Another possibility is that a person can file for patents in foreign countries which are harder to trace.

To me this stuff is fascinating to dig into.

ADDED- In digging into the corporation known as Angling Technologies, it is "mysterious" to say the least and I will leave it there... very mysterious indeed! Gonna do some more digging on this one... since I am retired I have plenty of time to dig!

Here is where the mystery deepens! The following was found inside of the Florida Dept. Of State division of corporations public information search as allowed by laws of Florida...

HARKAVY, JEFFREY S BONEFISH & TARPON TRUST INC N00000001226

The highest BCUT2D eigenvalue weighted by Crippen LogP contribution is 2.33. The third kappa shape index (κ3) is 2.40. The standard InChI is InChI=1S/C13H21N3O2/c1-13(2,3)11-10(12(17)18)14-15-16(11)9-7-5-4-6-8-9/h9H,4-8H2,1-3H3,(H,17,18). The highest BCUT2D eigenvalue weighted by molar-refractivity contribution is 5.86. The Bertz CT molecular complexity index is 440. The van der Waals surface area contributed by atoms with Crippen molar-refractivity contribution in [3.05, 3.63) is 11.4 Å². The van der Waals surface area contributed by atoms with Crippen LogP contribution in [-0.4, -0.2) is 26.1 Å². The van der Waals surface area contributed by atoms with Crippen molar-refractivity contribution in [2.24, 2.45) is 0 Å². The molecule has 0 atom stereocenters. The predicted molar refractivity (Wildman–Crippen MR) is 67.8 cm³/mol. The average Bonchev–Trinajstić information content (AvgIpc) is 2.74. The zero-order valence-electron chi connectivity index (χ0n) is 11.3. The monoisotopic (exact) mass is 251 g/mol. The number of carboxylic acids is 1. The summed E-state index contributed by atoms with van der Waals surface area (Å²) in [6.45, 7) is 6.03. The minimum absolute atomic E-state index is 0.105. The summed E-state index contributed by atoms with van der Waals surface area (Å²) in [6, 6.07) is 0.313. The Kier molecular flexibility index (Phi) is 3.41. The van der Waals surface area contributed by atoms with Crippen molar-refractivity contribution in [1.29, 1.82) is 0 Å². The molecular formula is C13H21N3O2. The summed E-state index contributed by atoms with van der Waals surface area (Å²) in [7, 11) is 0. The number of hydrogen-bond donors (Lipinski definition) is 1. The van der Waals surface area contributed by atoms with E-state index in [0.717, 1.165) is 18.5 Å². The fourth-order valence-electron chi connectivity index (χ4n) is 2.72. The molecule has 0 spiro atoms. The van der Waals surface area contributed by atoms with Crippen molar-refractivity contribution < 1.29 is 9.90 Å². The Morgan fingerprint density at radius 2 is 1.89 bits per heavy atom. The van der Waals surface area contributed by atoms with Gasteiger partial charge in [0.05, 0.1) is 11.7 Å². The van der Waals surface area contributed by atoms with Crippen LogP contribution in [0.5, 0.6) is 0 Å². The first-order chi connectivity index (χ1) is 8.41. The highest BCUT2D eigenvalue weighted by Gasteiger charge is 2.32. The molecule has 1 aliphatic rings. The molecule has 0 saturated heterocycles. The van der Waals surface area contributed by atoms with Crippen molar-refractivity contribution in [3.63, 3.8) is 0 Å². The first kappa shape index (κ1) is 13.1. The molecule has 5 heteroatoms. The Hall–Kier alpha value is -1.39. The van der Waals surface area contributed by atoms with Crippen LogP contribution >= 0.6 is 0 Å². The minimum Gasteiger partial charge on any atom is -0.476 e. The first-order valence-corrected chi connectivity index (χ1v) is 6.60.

HARKAVY, JEFFREY STORM BARRISTERS FUNDING, INC. M56898
HARKAVY, JEFF S PINNACLE ADVISORS, LLC L03000017737
HARKAVY, JEFF S J.S.H. HOLDINGS LLC L06000055139
HARKAVY, JEFF S ANGLING TECHNOLOGIES, LLC L15000118307
HARKAVY, JEFF S JEFF STORM HARKAVY, P.A. P03000133623

Very interesting indeed! The question I have is why??? Time to dig sideways.

One thing I find interesting is that this trademarked Microwave patented idea and design may not be necessary.

What I mean is this... B.A.S.S. founder Ray Scott years ago before this Doug Hannon idea was patented said openly that he thought it was a good idea to reduce the spinning rod stripper guide size down to about the size of a dime.

And this is precisely the idea I have been building a lot of my spinning rods on. A reduction in stripper guide as Ray Scott publicly stated.

When I observe the line flow action of the microwave guide as shown on the American Tackle website, it immediately jumps out at me how the larger outer guide is not really doing the work, but the smaller guide is what is forcing the line flow to "stable".